Mayor Scott Solberg called the Tuesday, May 25 regular meeting of the Spring Grove City Council to order at 6 p.m., Tuesday, May 25, at the Spring Grove Communications meeting room. Members in attendance were Travis Torgerson, Trent Turner, Karen Folstad, and Chad Rohland. The council unanimously approved the consent agenda.
The council was asked why the city has two websites, and neither one is updated? City Clerk/Administrator Julie Amundson explained that the city does not have administrative rights for the original website, and she has not been able to find any records as to who set up the website. The renewal for the domain name is up in six months, and the city will not be renewing it with GoDaddy. It was suggested that the city add a notice on the home page directing the community to the second website.
2020 audit presentation
Abdo, Eick, & Myers, Certified Public Accountants presented a “high-level summary” of the 2020 audit via Zoom. Overall, the city numbers are “pretty average” when compared with towns of the same size in the area. Findings highlighted that need addressed by the city. First, internal controls – whose doing what. The auditors suggest that the city look at segregating responsibilities as much as possible. Second, the high number of transfers between accounts every month which impacts the General Fund. Limiting the number of transfers will make it easier when it comes time for budgeting. It was also mentioned that the liquor store has been a challenge in past years posing the question of how to improve cash flow. Mayor Solberg asked for a list of suggestions on segregating responsibilities.
The council approved the hiring of John Sylling as the new utility director.
The council did not take any action on the position of the non-sports recreation director, as there were not any applicants.
On behalf of Syttende Mai, Torgerson requested $1,700 to pay for the kiddie inflatables. Unfortunately, the company went bankrupt and did not refund Syttende Mai’s 2020 payment. Torgerson informed the council that the existing speakers at the log cabin would need to be replaced. There was also damage to the second storage shed at Trollskogen Park when the float was pulled out of the yellow storage shed.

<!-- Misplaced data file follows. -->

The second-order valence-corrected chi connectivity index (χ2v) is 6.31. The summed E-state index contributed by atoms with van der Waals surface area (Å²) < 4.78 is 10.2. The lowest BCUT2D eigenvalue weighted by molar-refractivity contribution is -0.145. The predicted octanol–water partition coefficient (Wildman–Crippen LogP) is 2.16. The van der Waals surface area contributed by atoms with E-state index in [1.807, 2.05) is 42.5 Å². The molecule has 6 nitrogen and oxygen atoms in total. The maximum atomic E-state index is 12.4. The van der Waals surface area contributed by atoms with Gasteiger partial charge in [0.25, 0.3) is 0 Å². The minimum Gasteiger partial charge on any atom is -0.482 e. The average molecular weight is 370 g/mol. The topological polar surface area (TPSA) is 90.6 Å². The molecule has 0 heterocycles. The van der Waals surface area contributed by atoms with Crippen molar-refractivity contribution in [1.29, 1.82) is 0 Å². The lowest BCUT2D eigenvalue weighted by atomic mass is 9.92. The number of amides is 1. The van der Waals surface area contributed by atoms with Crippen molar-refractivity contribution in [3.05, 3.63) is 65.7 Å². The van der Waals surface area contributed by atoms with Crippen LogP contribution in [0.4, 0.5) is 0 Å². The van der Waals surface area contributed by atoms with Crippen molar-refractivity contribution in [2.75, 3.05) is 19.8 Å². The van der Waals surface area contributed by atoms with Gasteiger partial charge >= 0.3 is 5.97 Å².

Swim Center Managers Alyssa Johnson and Mariah Edgington submitted a request to the council that the new hours be kept through the season, not just June. Edgington shared data with the council demonstrating that private lessons, and not open swim, make money for the city. Folstad reminded the audience that the swimming pool has never made a profit for the city. After hearing from passionate community members, the council tabled their decision until the June meeting, allowing time to see the results of the new hours. The council approved hiring lifeguard Tessa Pieper for the upcoming summer swim season.
The council, with Mayor Solberg abstaining from voting, approved the city’s recommendation to hire six summer recreation employees: Blaine Storlie, Chandler Bergrud, Nathan Solberg, Jaxon Strinmoen, Logan Brumm, and Jessica Morken.
Rebecca Charles with the Spring Grove Economic Development Authority Housing Subcommittee presented the subdivision housing feasibility study results. The feasibility study looked at three possible locations for immediate residential growth – Bender 4th Addition, Dave Morden Development, and the city-owned Roverud Park Quonset hut property. According to Charles, “The study showed the city-owned Quonset hut property is an economical and attractive place for development.” Charles summarized the benefits of the Quonset hut property. First, the property does not generate tax revenue for the city; has utilities present and is an in-fill project; it is city-owned, giving the city control over land costs; this site has room for eight patio homes suitable for older residents that are downsizing, and this property located in an area of the city where there are many homes in need of care providing the first step in the beautification of the area. Charles asked the council to approve the Housing Sub-Committee’s request to release a Request for Proposal (RFP) to develop the Quonset property. The council approved.
Greg Skauge, Richard’s Sanitation, attended the meeting to answer questions about the garbage totes. The 65-gallon tote for garbage is $11.15 per month, and the 95-gallon recycling tote is $3.85 per month for a total of $15 per month. The city will mail out a survey to determine the community’s preference, garbage bags, or totes.
The council will begin the 2022 budget process in July and negotiations with the union are scheduled for June 9 and 23 at 168 W. Main, beginning at 10 a.m.
The Spring Grove Chamber of Commerce is selling puzzles, which can be purchased at the farmers market Wednesday evening from 4-7 p.m.
Mayor Solberg mentioned that this week the school is promoting Safe Routes and students are encouraged to walk to school. Banners are hanging at each end of town, reminding drivers to stop for pedestrians at every corner, every crosswalk, every time.
Mayor Solberg called to adjourn the meeting at 8:25 p.m.
The Spring Grove City Council’s next regular meeting is June 15, at 6 p.m. at the Spring Grove Communications building.